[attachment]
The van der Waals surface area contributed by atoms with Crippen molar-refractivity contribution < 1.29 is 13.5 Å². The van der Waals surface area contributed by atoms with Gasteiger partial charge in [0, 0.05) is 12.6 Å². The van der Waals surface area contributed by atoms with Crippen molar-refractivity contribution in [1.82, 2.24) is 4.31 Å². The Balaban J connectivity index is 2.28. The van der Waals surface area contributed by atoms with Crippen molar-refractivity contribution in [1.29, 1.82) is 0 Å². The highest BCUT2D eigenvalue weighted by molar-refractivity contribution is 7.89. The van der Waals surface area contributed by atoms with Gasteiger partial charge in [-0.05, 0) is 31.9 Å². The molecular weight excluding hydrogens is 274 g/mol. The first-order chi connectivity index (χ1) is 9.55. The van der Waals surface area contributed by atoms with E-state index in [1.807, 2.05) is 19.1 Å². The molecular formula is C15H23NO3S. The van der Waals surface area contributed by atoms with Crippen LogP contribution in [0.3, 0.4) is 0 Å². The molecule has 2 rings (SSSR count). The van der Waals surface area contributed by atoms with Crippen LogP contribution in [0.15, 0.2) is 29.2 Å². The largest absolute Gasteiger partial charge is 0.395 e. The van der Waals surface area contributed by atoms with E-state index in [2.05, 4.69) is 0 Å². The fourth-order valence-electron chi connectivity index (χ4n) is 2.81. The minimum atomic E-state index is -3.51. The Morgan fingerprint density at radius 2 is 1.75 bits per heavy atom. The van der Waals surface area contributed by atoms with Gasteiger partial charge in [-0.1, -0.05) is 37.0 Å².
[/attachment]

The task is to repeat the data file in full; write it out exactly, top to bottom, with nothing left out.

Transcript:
The van der Waals surface area contributed by atoms with Crippen molar-refractivity contribution < 1.29 is 13.5 Å². The van der Waals surface area contributed by atoms with Gasteiger partial charge in [0, 0.05) is 12.6 Å². The van der Waals surface area contributed by atoms with Crippen molar-refractivity contribution in [1.82, 2.24) is 4.31 Å². The Balaban J connectivity index is 2.28. The van der Waals surface area contributed by atoms with Crippen molar-refractivity contribution in [1.29, 1.82) is 0 Å². The highest BCUT2D eigenvalue weighted by molar-refractivity contribution is 7.89. The van der Waals surface area contributed by atoms with Gasteiger partial charge in [-0.05, 0) is 31.9 Å². The molecular weight excluding hydrogens is 274 g/mol. The first-order chi connectivity index (χ1) is 9.55. The van der Waals surface area contributed by atoms with E-state index in [1.807, 2.05) is 19.1 Å². The molecular formula is C15H23NO3S. The van der Waals surface area contributed by atoms with Crippen LogP contribution in [0.3, 0.4) is 0 Å². The molecule has 2 rings (SSSR count). The van der Waals surface area contributed by atoms with Crippen LogP contribution in [0.15, 0.2) is 29.2 Å². The largest absolute Gasteiger partial charge is 0.395 e. The van der Waals surface area contributed by atoms with E-state index in [2.05, 4.69) is 0 Å². The fourth-order valence-electron chi connectivity index (χ4n) is 2.81. The minimum atomic E-state index is -3.51. The Morgan fingerprint density at radius 2 is 1.75 bits per heavy atom. The van der Waals surface area contributed by atoms with Gasteiger partial charge in [-0.1, -0.05) is 37.0 Å².